Finding an answer isn’t at all as straightforward and simple as it might seem. Maybe Constance is learning to play piano, and she wishes she spent more time practicing. Now, it’s very likely that when Constance is sitting on the couch eating potato chips, she does so because she’s burned out from her day and needs a break. She needs some rest and relaxation. If that’s her state of mind when she’s usually sitting on the couch eating potato chips, it’s not at all the ideal time to be practicing the piano. She needs a different tradeoff that better suits what she needs and what she’s able to do at that point in time.
Some options might be to take a walk, get a manicure, read a book, meditate, or talk on the phone with her friends and family. Whatever it is, it needs to be another form of rest and relaxation. Now, not every bad behavior is born from being exhausted from work, and it’s important for Constance (and the rest of us) to identify whether she truly has more stamina and internal resources at that time of day that she could be putting toward a more challenging activity, such as practicing the piano.
Either way in Constance’s case, before she can make a change she first has to answer this question for herself:
If I don’t want to be the kind of person who sits on the couch and eats potato chips, what kind of person do I want to be?
That’s not an easy question to answer. It takes introspection, self-awareness, and acceptance of one’s strengths and limitations. But it helps tremendously if you have a list of goals for guidance.
Another way of asking yourself what kind of person do you want to be is to ask what are your goals. Goals don’t need to be highly quantifiable (objectives and tasks do, though; more on that in a moment). Maybe one of Constance’s goals is to talk to her mom on the phone more, or to be the kind of daughter who has a tighter relationship with her mother. Having that goal in mind makes it a little easier to ditch the chips and pick up the phone because there’s a purpose and a drive behind the decision.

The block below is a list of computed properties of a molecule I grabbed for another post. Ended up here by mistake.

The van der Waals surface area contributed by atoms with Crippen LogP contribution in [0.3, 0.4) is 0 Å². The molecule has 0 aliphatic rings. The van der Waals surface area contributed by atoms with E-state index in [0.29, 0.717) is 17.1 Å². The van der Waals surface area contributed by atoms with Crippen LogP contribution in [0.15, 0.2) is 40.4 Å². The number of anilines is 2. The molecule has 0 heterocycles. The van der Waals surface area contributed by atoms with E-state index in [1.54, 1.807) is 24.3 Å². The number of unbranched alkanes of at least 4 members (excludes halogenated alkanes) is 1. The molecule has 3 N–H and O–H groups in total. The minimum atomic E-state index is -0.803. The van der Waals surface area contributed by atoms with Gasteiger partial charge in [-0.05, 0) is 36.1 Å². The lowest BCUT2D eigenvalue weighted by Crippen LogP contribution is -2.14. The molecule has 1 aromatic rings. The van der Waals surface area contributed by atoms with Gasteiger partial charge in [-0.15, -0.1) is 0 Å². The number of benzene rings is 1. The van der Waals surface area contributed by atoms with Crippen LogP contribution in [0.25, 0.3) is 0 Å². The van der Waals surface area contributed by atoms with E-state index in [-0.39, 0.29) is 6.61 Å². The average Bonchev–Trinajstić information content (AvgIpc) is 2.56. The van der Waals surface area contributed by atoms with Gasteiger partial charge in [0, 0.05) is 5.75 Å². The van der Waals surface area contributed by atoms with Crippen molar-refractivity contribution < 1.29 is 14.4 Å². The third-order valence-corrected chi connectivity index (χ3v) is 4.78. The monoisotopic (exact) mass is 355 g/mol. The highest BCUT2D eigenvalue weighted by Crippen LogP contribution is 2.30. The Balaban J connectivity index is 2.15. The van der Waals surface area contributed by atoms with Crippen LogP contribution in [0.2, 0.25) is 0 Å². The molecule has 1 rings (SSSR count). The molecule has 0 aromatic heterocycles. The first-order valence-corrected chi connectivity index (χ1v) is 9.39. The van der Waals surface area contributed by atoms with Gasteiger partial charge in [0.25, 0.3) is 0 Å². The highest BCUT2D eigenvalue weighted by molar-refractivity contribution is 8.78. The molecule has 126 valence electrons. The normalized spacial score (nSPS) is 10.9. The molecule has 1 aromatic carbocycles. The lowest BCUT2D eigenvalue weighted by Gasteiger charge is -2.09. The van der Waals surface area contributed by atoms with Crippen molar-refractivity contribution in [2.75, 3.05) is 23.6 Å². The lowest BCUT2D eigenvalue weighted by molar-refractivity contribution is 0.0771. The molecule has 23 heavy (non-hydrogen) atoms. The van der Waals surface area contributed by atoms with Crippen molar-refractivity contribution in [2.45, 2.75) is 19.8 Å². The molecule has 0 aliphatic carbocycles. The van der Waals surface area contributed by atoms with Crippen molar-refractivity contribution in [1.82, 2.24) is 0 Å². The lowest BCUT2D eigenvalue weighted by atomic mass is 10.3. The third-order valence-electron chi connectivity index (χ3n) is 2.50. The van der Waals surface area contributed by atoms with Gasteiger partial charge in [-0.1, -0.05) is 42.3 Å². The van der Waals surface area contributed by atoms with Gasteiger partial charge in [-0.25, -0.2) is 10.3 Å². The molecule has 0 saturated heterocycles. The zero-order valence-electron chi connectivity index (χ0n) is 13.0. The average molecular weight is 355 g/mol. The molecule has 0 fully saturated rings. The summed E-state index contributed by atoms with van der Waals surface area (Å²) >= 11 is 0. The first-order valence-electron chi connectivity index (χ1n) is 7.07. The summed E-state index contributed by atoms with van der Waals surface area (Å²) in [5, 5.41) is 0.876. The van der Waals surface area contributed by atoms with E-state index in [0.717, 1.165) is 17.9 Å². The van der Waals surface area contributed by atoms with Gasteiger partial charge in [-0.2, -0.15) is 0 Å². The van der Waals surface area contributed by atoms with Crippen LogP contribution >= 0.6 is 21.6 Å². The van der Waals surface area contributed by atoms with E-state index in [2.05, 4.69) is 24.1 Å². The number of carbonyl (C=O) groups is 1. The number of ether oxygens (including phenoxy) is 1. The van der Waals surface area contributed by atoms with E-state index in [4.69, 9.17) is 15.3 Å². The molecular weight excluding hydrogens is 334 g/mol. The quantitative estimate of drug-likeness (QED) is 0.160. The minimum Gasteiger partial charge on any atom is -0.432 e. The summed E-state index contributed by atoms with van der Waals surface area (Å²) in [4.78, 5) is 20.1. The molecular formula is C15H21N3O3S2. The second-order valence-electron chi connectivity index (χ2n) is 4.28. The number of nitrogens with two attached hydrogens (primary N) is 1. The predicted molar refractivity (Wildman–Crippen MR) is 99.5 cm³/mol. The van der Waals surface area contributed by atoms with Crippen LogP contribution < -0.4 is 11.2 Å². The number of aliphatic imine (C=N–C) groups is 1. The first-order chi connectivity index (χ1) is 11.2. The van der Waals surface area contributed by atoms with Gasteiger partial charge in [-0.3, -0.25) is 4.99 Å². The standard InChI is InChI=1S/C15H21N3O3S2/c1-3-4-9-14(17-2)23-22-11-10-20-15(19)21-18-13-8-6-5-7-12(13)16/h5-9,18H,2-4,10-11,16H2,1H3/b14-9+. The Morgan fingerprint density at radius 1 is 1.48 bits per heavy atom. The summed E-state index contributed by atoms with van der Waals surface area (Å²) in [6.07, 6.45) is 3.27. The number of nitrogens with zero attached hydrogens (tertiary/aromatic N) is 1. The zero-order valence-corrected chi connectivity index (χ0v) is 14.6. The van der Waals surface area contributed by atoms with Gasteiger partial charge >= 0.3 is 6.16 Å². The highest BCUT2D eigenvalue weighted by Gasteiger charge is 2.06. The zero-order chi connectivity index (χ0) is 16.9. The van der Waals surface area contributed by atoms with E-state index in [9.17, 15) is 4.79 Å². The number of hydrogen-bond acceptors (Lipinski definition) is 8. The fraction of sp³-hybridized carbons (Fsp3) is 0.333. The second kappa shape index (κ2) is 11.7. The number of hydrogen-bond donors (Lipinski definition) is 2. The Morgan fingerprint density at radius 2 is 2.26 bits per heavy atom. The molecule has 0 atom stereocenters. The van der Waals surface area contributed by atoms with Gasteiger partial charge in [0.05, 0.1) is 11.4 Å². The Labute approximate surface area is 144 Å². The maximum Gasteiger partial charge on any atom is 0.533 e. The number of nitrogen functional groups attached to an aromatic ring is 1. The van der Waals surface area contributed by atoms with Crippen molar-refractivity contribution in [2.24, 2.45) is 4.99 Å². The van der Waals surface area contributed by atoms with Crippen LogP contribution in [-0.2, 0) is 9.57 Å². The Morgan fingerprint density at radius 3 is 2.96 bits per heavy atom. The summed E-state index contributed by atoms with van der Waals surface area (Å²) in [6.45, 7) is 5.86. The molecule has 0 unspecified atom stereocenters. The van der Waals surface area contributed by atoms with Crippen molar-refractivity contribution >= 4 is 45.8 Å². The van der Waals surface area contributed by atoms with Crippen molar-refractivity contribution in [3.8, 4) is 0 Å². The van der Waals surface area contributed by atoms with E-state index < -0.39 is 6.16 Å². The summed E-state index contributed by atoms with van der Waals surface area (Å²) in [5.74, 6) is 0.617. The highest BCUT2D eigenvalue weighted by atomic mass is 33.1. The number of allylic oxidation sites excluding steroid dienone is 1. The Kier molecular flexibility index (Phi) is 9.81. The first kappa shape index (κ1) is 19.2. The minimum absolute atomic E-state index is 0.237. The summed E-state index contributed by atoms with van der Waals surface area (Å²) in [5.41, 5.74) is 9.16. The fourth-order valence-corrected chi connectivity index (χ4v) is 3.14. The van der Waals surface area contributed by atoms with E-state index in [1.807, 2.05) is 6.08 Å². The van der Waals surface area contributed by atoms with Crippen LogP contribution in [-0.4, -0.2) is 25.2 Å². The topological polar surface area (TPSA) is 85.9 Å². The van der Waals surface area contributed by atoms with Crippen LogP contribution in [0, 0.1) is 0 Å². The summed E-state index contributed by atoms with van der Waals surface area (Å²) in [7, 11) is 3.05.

Goals are beacons when it comes time to think of behaviors you’d rather be doing than whatever seemingly unproductive thing you spend your time doing.
Actually writing down your goals is also super important. Doing it in your head isn’t enough. When you think in your head that you want to, say, “be fluent in Japanese some day,” it has a very different reality than when you write it down.
Another reason to write down goals is because you can then create break them down into objective and tasks. Objectives and tasks are where you get specific. If you want to be fluent in Japanese, an objective along the way might be to pass the JLPT, or Japanese-Language Proficiency Test, within three years. Another objective along the way might be to master writing all the kanji. A task that leads to that objective could be to study three new kanji characters every day and practice writing them for 10 minutes per day.
Writing down the initial goal and breaking into more specific and concrete objectives and tasks gives you a body of stuff to draw from when it comes time to deciding what you’d rather be doing when identify some behavior that you believe is “unproductive.”
That said, if the behavior you’re doing is enjoyable, and you’re not kicking yourself for not doing something else instead, then is it really unproductive in the first place?
Image by Johan Larsson, CC.